Bill O'Reilly is wrong. Rap is not to blame for the current crisis in American Christianity. Blame Elvis, that's what I say. He is the main culprit in the current cultural transformation shaking the foundations of religion in America. Elvis Presley's appearance on television in the late 1950s signaled the beginning of the end of Christianity in America, and birthed a religious rival to the Christian churches that is now, finally, winning the hearts and minds and souls of more and more Americans.
The news is aflutter with surveys, commentaries, interviews, confessionals, and reports describing the decline of Christians in America. According to a new Pew study, a spiritual earthquake is dramatically shaking up the landscape of religion in the US. More atheists, more agnostics, more "nones," more switching, more mixing, more interfaith marriages, more "others" -- it all adds up to one stark new reality: less Jesus in American attitudes toward religion.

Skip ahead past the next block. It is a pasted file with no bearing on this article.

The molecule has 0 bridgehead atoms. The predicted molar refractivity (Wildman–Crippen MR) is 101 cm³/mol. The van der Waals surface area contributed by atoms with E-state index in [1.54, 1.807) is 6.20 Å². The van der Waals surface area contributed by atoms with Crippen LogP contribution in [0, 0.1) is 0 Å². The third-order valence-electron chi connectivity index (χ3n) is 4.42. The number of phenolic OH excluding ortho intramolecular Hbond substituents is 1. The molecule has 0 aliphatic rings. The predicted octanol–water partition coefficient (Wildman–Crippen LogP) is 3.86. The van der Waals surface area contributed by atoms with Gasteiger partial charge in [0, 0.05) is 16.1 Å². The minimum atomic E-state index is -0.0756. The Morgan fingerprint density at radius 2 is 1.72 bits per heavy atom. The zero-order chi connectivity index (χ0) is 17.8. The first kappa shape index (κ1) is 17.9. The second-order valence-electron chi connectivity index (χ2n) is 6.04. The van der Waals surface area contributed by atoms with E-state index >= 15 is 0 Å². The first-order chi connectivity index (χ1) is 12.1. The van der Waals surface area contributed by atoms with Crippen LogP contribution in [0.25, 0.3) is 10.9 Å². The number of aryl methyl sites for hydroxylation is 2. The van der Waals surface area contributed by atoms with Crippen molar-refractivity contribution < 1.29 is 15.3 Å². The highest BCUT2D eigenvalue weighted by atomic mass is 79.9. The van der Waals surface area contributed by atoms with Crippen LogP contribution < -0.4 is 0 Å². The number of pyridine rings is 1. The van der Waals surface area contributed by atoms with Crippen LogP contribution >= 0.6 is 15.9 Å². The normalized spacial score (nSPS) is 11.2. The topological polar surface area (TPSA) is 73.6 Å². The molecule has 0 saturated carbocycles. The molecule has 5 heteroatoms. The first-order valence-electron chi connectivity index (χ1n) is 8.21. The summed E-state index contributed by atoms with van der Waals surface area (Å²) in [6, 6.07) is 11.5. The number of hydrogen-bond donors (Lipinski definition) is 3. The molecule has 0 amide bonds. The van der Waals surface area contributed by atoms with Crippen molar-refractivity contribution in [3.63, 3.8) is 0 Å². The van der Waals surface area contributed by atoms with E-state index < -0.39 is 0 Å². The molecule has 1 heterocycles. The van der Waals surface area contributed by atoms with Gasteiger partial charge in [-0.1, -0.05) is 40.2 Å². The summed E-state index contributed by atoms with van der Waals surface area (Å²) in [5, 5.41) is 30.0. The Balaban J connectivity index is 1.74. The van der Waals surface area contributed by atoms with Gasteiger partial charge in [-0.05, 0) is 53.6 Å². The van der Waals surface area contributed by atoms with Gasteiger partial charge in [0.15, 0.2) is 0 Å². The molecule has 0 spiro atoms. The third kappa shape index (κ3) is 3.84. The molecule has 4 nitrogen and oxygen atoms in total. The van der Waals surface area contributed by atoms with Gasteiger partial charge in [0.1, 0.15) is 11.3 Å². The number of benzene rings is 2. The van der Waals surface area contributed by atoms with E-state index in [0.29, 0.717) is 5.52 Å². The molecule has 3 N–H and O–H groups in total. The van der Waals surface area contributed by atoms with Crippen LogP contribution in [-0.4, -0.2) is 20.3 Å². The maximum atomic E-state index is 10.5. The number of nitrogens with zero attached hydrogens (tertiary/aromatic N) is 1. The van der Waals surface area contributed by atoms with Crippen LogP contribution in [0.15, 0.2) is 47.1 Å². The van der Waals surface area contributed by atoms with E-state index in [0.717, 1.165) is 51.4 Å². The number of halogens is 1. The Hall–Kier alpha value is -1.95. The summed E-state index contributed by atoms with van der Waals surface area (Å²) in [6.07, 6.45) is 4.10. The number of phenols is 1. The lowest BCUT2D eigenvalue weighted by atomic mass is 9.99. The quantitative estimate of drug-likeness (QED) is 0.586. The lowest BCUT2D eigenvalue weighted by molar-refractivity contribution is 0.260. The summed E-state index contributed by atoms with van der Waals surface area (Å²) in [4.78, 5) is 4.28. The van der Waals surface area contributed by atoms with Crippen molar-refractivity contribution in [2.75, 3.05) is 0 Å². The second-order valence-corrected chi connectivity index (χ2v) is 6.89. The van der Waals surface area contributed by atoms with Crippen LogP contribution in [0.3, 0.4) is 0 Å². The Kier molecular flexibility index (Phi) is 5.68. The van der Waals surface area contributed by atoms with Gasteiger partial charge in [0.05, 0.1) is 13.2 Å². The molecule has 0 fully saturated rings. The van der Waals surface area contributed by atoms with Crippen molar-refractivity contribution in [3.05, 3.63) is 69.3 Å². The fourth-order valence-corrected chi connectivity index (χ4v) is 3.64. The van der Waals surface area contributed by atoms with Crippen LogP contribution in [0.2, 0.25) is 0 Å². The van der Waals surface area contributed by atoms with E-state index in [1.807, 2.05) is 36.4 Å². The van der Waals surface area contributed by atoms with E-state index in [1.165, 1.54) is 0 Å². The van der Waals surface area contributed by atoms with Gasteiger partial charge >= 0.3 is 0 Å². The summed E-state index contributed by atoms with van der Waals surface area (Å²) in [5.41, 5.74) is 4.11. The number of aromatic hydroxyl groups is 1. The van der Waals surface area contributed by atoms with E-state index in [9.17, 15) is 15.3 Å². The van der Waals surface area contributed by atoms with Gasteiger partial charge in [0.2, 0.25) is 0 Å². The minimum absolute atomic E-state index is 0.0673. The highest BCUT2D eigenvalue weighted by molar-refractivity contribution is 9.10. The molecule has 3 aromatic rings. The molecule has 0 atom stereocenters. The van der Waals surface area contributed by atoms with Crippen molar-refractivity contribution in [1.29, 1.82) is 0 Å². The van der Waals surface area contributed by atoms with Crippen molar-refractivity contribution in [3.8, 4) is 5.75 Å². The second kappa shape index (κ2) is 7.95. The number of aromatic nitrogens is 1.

This is a shocker given the incredibly Christ-ful history of the nation. We are a Christian nation (yes, primarily though not exclusively Protestant), or at least have been from the earliest stirrings of independence until this sudden and disturbing turn away from Christian identity. The story of "religion" in America has always been mainly and primarily the story of "Christianity" in America. The reports about "market share" (with the requisite winners and losers in that model, which translates in Christian terms to affiliation with and attendance in churches, denominations, etc.) and losing "faith" (a category believed to be neutral today but clearly shaped by Christian theology) only blind us to the real story here.